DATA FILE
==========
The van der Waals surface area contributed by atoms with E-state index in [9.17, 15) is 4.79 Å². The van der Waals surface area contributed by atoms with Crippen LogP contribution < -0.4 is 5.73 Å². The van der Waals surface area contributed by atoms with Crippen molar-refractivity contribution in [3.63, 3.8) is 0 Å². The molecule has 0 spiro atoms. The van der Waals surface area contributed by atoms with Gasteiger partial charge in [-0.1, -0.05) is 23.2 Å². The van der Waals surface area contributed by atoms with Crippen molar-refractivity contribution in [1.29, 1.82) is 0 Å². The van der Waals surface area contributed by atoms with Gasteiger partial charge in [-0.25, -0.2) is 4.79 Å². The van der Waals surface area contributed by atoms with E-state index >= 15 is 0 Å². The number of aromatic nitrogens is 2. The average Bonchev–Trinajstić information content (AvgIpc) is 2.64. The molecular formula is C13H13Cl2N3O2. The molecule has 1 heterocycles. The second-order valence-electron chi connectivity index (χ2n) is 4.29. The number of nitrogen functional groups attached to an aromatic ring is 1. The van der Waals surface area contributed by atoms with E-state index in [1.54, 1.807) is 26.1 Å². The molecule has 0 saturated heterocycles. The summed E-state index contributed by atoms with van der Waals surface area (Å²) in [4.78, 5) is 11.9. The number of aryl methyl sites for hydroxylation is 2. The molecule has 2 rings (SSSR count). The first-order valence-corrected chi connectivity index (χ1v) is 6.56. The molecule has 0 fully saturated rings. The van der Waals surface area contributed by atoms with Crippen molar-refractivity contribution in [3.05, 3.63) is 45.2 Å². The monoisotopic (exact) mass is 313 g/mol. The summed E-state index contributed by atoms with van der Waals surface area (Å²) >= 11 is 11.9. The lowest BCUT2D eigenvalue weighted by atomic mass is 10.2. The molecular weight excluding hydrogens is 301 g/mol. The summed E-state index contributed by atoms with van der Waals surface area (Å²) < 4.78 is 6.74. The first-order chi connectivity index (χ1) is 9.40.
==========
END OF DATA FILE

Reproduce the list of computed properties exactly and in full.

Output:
The van der Waals surface area contributed by atoms with E-state index in [9.17, 15) is 4.79 Å². The van der Waals surface area contributed by atoms with Crippen LogP contribution < -0.4 is 5.73 Å². The van der Waals surface area contributed by atoms with Crippen molar-refractivity contribution in [3.63, 3.8) is 0 Å². The molecule has 0 spiro atoms. The van der Waals surface area contributed by atoms with Gasteiger partial charge in [-0.1, -0.05) is 23.2 Å². The van der Waals surface area contributed by atoms with Crippen molar-refractivity contribution in [1.29, 1.82) is 0 Å². The van der Waals surface area contributed by atoms with Gasteiger partial charge in [-0.25, -0.2) is 4.79 Å². The van der Waals surface area contributed by atoms with E-state index >= 15 is 0 Å². The number of aromatic nitrogens is 2. The average Bonchev–Trinajstić information content (AvgIpc) is 2.64. The molecular formula is C13H13Cl2N3O2. The molecule has 1 heterocycles. The second-order valence-electron chi connectivity index (χ2n) is 4.29. The number of nitrogen functional groups attached to an aromatic ring is 1. The van der Waals surface area contributed by atoms with E-state index in [1.54, 1.807) is 26.1 Å². The molecule has 0 saturated heterocycles. The summed E-state index contributed by atoms with van der Waals surface area (Å²) in [4.78, 5) is 11.9. The number of aryl methyl sites for hydroxylation is 2. The molecule has 2 rings (SSSR count). The first-order valence-corrected chi connectivity index (χ1v) is 6.56. The molecule has 0 fully saturated rings. The van der Waals surface area contributed by atoms with Crippen molar-refractivity contribution in [3.05, 3.63) is 45.2 Å². The monoisotopic (exact) mass is 313 g/mol. The summed E-state index contributed by atoms with van der Waals surface area (Å²) >= 11 is 11.9. The lowest BCUT2D eigenvalue weighted by atomic mass is 10.2. The molecular weight excluding hydrogens is 301 g/mol. The summed E-state index contributed by atoms with van der Waals surface area (Å²) < 4.78 is 6.74. The first-order chi connectivity index (χ1) is 9.40.